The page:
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Nicholas Sparks' Review of the Chloe Moretz Tearjerker, 'If I Stay'

By Nicholas Sparks | Film | August 22, 2014 |

By Nicholas Sparks | Film | August 22, 2014 |

As a successful novelist for the past two decades, I feel safe in saying that I’m the foremost expert on tearjerker novels turned into manipulative, cinematic weepfests. Many of you may be familiar with my work, or at least my modus operandi. I write romance novels … with a twist. The twist being that, near the end of my novels, I like to randomly kill off a major character. In general, I write love stories until I get bored with my characters, and dispatch with one so that I can bring the story to a quick end. I like to do this for two reasons: 1) because it’s fun to surprise people! and 2) because the abrupt shift in tone and the unexpected death typically makes people completely forget about the first 350 pages of my novels, and if you’d read them, you’ll understand why that’s a good thing.

Most of my novels are also made into movies, which feature either up-and-coming stars looking for an easy box-office hit, or once famous stars hoping to save their careers (or sometimes both!) Maybe you’ve seen the movie I did with Miley Cyrus, Greg Kinnear, and the lesser Hemsworth? That was a nasty piece of business, wasn’t it? I had one with the Efron fella, and the Channing Tatum guy, too. Or maybe they were the same movie. I don’t remember. They all kind of run together in my brain. But the crowning achievement of my career, of course, is that movie where Robin Scherbatsky reveals herself to be a ghost in the end. I used to spend hours every day just popping in movie theaters and watching the audience react when I pull that out. It’s unbelievably satisfying watching a bunch of slack-jawed yokels howl with sadness.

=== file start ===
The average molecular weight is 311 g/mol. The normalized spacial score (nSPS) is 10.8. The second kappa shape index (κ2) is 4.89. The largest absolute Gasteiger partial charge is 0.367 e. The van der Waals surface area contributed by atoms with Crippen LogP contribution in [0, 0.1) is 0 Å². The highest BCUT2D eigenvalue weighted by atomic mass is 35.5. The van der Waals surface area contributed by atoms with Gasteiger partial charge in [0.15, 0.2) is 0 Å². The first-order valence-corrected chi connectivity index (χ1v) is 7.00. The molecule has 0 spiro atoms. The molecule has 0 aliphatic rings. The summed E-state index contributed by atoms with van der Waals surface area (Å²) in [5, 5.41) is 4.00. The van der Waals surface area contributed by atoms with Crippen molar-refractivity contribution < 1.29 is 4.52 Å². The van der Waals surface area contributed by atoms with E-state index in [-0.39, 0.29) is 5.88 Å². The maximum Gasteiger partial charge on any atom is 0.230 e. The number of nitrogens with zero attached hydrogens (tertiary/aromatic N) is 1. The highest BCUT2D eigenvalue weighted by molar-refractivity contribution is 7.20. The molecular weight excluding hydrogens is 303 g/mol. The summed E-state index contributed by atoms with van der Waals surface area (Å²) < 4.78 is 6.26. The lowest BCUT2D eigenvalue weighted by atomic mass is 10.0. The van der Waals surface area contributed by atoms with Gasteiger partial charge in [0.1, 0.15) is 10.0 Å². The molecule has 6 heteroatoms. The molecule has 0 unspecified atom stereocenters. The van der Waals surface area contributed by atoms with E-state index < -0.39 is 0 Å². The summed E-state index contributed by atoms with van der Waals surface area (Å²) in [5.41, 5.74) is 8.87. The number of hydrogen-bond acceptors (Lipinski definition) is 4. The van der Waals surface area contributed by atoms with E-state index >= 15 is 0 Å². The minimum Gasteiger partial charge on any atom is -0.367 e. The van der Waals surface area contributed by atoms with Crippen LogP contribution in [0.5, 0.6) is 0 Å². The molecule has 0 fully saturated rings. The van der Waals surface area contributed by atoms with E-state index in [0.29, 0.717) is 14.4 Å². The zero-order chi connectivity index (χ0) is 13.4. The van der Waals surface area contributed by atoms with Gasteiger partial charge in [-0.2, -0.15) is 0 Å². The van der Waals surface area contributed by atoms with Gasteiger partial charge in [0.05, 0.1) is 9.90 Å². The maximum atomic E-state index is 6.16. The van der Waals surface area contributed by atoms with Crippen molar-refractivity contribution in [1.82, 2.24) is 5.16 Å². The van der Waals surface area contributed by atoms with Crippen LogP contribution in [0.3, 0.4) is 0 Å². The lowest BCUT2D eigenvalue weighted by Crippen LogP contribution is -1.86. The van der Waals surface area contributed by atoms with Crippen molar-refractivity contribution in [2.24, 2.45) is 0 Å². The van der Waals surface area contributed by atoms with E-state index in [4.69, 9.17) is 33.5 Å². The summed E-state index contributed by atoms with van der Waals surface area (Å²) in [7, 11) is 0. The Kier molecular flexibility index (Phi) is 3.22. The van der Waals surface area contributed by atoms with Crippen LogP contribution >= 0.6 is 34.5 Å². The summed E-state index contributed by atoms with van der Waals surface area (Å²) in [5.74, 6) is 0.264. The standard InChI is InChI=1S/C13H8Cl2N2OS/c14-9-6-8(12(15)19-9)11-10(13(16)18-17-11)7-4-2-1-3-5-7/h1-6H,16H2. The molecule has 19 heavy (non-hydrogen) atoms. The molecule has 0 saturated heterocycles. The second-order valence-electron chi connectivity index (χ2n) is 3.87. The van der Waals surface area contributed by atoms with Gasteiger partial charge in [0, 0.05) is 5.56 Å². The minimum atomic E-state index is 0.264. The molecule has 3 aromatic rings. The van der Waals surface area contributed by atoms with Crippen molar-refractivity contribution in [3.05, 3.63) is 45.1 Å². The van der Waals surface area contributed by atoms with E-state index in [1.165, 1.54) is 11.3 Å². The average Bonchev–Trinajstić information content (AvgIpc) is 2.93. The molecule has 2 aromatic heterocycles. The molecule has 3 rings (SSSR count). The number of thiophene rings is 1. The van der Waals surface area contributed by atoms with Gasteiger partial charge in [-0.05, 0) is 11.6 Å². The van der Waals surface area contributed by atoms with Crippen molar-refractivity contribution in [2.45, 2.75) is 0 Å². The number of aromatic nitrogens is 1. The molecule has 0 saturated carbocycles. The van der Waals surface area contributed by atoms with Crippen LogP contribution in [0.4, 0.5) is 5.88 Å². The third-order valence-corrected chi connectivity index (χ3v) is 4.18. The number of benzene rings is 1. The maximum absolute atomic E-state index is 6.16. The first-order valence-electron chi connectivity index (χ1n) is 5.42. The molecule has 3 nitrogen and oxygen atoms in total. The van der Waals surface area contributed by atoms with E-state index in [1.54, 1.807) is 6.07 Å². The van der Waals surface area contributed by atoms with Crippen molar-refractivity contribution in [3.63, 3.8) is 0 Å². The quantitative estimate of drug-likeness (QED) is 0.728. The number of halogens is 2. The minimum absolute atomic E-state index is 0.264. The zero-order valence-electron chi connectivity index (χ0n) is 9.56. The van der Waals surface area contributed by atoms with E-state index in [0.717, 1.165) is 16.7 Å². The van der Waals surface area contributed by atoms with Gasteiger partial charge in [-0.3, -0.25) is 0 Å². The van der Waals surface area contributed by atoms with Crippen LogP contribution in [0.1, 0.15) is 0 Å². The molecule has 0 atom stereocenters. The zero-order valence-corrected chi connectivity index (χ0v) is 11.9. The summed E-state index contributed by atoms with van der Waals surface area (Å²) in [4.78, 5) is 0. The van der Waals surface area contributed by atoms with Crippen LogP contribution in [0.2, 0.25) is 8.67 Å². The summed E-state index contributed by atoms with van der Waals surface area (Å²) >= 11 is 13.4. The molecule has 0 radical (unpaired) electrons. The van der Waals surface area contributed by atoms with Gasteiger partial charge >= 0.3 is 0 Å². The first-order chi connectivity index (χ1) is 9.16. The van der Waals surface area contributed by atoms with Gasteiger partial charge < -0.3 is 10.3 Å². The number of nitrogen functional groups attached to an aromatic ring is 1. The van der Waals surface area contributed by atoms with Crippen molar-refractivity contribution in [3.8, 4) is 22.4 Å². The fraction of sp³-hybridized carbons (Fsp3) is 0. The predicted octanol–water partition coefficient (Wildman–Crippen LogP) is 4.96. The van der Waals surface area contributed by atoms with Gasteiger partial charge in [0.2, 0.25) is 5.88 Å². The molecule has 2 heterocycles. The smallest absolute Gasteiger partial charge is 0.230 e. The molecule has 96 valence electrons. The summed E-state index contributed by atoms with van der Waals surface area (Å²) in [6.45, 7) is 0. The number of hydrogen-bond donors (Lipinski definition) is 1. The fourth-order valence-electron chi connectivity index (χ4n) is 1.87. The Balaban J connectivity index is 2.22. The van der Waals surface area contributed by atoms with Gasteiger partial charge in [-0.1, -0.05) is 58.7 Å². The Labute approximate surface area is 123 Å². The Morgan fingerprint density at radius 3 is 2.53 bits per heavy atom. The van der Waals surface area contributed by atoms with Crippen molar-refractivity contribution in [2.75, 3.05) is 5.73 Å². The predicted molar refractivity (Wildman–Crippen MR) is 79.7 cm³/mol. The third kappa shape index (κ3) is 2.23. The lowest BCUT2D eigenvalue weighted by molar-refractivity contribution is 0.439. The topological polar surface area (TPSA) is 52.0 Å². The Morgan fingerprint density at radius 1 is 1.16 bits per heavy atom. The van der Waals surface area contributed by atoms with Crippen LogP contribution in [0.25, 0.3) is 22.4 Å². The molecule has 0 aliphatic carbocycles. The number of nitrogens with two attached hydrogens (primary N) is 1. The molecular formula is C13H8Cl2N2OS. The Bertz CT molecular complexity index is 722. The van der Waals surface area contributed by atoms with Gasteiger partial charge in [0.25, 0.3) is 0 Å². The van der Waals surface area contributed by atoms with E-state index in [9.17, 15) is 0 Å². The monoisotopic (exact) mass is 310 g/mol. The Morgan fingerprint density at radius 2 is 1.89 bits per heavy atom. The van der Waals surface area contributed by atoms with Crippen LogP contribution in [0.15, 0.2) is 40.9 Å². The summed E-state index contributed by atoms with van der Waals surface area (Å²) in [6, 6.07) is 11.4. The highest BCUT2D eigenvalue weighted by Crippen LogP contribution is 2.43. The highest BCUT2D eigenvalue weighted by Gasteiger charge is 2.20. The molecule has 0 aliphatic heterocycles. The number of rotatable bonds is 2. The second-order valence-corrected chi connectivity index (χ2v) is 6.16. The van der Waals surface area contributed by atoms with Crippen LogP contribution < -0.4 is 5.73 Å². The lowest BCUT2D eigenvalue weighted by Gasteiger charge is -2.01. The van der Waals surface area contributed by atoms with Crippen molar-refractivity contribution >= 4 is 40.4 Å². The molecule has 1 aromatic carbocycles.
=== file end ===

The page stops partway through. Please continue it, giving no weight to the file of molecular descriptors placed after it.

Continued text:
It’s not just Nicholas Sparks porn, it’s porn for Nicholas Sparks, if you know what I mean!

Anyway, Pajiba asked me to review If I Stay because they thought I would be well suited to cover the tearjerker, and because — let’s be honest — no one else on staff would touch it.

And as a guy who has written many novels that have been turned into terrible, terrible films, I feel comfortable in saying that this is the worse than all of them. This thing is dreadful, and I’m not just saying that to make my own movies look better. In fact, I encourage you to see If I Stay, if only because you’ll appreciate that you could do worse than a Nicholas Sparks joint.

A huge part of the problem here is that, Gayle Forman — who wrote the novel — kills off most of the major characters right off the bat. That’s just bad storytelling 101. Where’s the surprise in that? Hell, where’s the fun? At least do it George Martin style, and take one character out after each act.

The one person that lives is Mia (Chloë Grace Moretz), and let me just put this out there: Do not care. I’ve seen stagnant dishwater with more life than this character, and it’s not because she’s in a coma for most of the movie, either. Eighty-five percent of the film involves flashbacks that Mia — a cello player — has of her time with her boyfriend Adam, a guy in a band. Oh my fucking God, you guys. These kids are unbelievably boring. All she talks about is playing cello and going to Juilliard, and all he talks about is his fucking shitty poseur rock band, and let me tell you. It is a shit band. You’d think they’d get some decent musicians in for the movie to lend some credibility to the fact that Adam’s band eventually gets signed to a record label, but based on what I heard of his band, I can only assume that they were signed by DEAF JAM RECORDS.